Patients Share What They Love About “New” Cancer Center

June 2, 2016
It’s been two years since 60-year-old New Castle, Ind. resident Terry Lee was diagnosed with Non-Hodgkin’s Lymphoma. Angie, his wife of 28 years, says the new Cancer Center has made “a world of a difference” in his treatment.

When Oncology was in the basement of Hancock Regional Hospital, she had to go upstairs to make a phone call, and there wasn’t a lot of privacy. “Now we have WI-FI, Terry can be on the iPad while getting treatment, and we have a beautiful view. That sunshine makes every difference in your attitude.”

They love the nursing staff even more. “It takes a very special person to do what those ladies do,” said Terry Lee. “They’re friendly, they call and check up on you, and make sure you’re doing OK.”

One of the nurses was at Bob Evans when she got a call from Terry in need of medication on a Sunday morning. “I had my script within an hour,” he said.

“The new facility is absolutely gorgeous. It’s relaxed, refreshed and really homey,” said Lee. “That’s a good thing for anyone going through cancer. Anything positive helps a patient move forward, even down to the landscaping. It takes your mind off of it.”

The hospital staff worked with Lee to schedule treatment around his work days.

“Their staff is wonderful,” he said. “Sherri and Linda came in with me when I first met with Dr. Schulz and took notes. It was nice to have someone explain it to you. They said if I needed to talk, I could call them, and ‘if you don’t feel right, call us.’ They make you feel so welcome.”

“At times, I was scared. I asked the doctor, ‘Will I really get out of this hospital alive?’ They came to me and eased the stress. Dr. Schulz has a tremendous bedside manner. They were all courteous and friendly. If you have to go through cancer, that’s where you need to go.”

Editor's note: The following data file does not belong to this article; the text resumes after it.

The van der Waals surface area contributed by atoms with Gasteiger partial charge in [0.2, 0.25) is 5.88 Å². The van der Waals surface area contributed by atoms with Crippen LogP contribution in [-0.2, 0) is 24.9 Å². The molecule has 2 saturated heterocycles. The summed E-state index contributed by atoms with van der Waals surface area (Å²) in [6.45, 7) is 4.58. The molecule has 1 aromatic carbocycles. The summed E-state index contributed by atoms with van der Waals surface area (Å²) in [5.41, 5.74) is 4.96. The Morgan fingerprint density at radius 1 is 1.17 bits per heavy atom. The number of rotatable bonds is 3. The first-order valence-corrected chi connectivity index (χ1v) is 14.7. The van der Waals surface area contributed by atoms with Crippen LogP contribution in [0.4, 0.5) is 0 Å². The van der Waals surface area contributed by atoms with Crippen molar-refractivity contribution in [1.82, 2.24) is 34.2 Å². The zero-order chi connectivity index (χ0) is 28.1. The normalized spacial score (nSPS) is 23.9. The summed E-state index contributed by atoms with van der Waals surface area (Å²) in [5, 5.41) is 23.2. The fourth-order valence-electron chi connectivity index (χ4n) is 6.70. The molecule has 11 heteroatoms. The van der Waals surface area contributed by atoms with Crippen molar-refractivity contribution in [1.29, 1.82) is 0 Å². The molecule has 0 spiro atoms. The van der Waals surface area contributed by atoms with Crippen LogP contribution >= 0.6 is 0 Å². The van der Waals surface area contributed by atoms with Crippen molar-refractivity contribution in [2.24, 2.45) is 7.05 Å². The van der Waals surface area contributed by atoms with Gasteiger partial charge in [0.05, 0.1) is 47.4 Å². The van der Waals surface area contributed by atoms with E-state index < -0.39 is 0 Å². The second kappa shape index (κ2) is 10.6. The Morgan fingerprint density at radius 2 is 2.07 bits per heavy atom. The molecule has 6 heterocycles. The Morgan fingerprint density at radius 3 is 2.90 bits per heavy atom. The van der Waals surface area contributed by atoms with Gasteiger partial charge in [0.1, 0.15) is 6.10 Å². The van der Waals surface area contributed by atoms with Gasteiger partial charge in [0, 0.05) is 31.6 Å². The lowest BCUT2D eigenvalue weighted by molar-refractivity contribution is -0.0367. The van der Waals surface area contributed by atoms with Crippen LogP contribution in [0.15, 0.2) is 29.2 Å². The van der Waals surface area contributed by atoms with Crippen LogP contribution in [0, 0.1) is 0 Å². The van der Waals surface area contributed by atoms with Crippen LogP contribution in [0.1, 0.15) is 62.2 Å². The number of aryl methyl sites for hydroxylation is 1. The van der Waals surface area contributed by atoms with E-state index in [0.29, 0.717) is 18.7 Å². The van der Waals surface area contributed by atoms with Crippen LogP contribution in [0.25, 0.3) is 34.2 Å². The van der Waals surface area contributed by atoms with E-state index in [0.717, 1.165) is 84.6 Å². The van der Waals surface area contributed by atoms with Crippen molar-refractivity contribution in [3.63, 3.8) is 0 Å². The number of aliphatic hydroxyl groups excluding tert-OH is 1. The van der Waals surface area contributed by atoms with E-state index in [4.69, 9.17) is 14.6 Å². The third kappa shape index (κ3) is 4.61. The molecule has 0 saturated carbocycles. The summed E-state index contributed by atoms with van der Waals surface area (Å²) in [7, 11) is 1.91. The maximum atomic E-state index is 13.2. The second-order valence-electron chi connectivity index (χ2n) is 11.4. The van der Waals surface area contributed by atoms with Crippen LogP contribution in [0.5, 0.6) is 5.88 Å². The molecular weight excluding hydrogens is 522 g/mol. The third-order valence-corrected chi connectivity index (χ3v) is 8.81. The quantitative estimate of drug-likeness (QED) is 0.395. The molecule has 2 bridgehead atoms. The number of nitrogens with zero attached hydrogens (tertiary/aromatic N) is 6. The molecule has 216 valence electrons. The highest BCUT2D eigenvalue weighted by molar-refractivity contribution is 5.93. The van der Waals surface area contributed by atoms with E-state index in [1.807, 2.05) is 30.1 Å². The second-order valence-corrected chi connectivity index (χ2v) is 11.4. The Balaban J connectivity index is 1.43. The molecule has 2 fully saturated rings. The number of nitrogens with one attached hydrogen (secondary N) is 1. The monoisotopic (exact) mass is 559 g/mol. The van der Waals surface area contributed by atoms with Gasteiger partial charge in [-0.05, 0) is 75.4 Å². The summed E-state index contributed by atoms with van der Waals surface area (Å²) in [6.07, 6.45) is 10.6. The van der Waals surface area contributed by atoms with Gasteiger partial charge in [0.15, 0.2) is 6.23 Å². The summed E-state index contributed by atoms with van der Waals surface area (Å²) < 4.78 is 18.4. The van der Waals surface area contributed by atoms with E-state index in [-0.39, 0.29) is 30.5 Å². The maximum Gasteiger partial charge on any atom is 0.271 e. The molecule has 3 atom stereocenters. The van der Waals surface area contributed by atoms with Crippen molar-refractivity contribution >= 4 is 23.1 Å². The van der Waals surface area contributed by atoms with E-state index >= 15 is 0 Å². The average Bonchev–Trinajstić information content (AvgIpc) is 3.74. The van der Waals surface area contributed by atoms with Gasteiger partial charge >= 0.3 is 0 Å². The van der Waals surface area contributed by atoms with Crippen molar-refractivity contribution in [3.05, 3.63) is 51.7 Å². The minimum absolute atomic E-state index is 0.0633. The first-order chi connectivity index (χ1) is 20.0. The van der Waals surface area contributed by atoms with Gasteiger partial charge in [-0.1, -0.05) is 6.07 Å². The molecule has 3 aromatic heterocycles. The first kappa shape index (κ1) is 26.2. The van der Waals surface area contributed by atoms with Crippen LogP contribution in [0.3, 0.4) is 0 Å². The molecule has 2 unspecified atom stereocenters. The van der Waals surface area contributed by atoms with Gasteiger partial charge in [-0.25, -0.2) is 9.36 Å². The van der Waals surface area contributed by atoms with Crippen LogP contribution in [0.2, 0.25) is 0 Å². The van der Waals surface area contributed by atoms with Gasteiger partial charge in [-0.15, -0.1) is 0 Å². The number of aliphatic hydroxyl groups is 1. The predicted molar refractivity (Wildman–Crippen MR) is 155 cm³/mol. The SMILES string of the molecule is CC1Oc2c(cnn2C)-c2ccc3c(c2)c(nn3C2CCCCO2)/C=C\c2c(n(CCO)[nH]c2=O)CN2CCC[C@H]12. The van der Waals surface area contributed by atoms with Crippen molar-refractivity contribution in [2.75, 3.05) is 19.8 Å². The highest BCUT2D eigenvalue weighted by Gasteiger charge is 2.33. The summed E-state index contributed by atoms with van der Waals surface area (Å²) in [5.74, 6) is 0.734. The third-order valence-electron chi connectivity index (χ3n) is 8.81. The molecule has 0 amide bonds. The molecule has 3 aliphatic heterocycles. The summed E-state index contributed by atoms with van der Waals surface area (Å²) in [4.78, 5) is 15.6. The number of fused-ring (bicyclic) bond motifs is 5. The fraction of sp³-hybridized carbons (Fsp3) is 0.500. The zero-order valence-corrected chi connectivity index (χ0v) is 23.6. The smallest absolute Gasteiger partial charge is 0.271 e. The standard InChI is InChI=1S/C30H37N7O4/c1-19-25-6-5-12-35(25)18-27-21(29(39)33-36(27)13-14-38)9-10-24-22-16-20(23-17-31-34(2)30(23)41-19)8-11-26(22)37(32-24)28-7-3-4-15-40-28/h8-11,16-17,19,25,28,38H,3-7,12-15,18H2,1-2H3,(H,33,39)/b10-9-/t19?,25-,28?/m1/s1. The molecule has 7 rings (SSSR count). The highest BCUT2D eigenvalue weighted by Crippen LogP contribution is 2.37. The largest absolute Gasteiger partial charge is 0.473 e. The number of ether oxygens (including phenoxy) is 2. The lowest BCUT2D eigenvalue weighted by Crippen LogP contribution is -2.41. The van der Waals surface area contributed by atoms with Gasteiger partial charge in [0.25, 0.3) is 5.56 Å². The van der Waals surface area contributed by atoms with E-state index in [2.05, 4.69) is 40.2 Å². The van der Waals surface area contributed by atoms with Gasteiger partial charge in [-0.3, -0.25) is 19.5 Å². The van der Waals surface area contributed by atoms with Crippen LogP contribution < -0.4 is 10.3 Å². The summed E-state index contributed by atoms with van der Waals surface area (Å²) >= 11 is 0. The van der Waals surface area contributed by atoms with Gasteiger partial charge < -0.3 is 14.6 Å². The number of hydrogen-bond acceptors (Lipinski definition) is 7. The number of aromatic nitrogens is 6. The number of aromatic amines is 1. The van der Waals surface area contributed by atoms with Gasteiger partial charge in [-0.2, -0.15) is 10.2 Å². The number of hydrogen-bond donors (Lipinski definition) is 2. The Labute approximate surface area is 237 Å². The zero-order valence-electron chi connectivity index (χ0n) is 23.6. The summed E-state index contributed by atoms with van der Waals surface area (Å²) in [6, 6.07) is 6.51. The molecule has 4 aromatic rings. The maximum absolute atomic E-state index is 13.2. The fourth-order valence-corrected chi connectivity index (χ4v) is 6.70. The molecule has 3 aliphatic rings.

Debby in billing was able to find money to help cover some of Terry’s out of pocket expenses. “Cancer is a hard thing to deal with—it takes its toll,” said Lee. “I feel sorry for people who don’t have good insurance.”

Lee told the story of when the nursing staff connected him with a patient who was dying and needed a home for her dog. They knew Terry and his wife had done K9 training through 4H. He was able to assure the woman that her dog would have a home when she was gone. “It was incredibly moving. It meant so much to her—and to me.”

Terry is in remission today and continues treatment at the Cancer Center.

A Positive Attitude

Non-Hodgkin’s Lymphoma was discovered by a CT scan in Hugh Grandison and quickly advanced all over the 74-year-old’s body.

“The staff was always optimistic about what they could do,” said Grandison. “They were all positive, which affected me.”

The basement didn’t bother the Knightstown resident, but there wasn’t much privacy, he said. “The new facility is beautiful and has really raised our spirits. It was uplifting to me.”

His wife took advantage of the outdoor patio to step away from the stress when needed. “I can’t say enough about the nurses and my experience,” he added. “I couldn’t ask for any better care.”

Hugh is cancer-free today.

“We’re here for everybody, not just those who are being treated,” explains Linda Zerr, director, Sue Ann Wortman Cancer Center. “We truly are a community resource for cancer support and information.”

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